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Greening the Budget

Budgetary Policies for Environmental Improvement

Edited by J. Peter Clinch, Kai Schlegelmilch, Rolf-Ulrich Sprenger and Ursula Triebswetter

Greening the Budget regards the fundamental cause of environmental degradation as government and market failure and proposes the use of budgets as an instrument of environmental policy to rectify this problem. The book focuses on the elements of the public budget which currently affect the environment and explores the scope for greening both revenue and expenditure through specific measures.
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Chapter 4: Green budget reform: case study of Slovenia

Budgetary Policies for Environmental Improvement

Kai Schlegelmilch and Tanja Markovic-Hribernik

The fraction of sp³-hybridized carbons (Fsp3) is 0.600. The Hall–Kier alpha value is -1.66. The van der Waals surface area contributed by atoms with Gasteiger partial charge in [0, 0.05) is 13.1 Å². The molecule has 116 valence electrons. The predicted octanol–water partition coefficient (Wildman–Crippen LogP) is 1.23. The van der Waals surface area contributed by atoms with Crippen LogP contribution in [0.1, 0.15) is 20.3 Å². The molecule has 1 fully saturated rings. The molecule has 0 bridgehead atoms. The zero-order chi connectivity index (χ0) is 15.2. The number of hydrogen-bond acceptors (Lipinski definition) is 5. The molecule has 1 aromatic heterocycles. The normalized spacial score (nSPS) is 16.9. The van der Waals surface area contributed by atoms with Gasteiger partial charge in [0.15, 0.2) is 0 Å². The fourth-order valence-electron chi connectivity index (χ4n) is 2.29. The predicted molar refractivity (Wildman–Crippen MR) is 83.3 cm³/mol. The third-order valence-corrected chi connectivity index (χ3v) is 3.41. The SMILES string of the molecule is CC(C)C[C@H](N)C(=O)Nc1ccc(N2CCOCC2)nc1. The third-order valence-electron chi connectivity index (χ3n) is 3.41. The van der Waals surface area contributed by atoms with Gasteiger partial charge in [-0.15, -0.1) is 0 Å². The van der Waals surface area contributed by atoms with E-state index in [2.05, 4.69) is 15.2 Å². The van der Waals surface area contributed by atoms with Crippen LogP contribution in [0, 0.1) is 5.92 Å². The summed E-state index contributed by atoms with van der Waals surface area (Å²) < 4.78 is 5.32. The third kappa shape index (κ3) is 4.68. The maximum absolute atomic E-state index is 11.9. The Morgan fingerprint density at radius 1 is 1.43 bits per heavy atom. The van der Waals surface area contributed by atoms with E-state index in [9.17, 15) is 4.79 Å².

Kai Schlegelmilch and c Tanja Markovic-Hribernik INTRODUCTION This chapter comprises a summary and partial update of a case study that is part of a wider project, which also includes an international seminar on green budget reform (GBR) at Lake Bled, Slovenia (Schlegelmilch, 1999). This study examines the potential for greening the budget in Slovenia. However, given that this is the first time that the Slovenian budget has ever been screened in terms of its potential environmental impact, data were hard to retrieve and bringing all these data together may be considered as pioneering work. The update was no easy task either, since major changes in the fiscal system such as the introduction of VAT took place in the meantime. In the following a definition of GBR and the reasons behind its application, particularly in Central and Eastern European Countries (CEECs), are provided. Furthermore, the aim, approach and structure of this case study are set out and major findings and recommendations presented. A GBR could be defined as a reform which comprises all fiscal provisions, either on the revenue or the expenditure side, and which are adjusted according to the criterion of sustainability. However, this is a long-term process and cannot be expected to produce results in the short term. REASONS FOR GREEN BUDGET REFORM Budgets have a big influence on the economy. Around 50 per cent of total gross domestic product (GDP) of industrialized countries runs through the public budgets. On the revenue side they direct the allocation of production...

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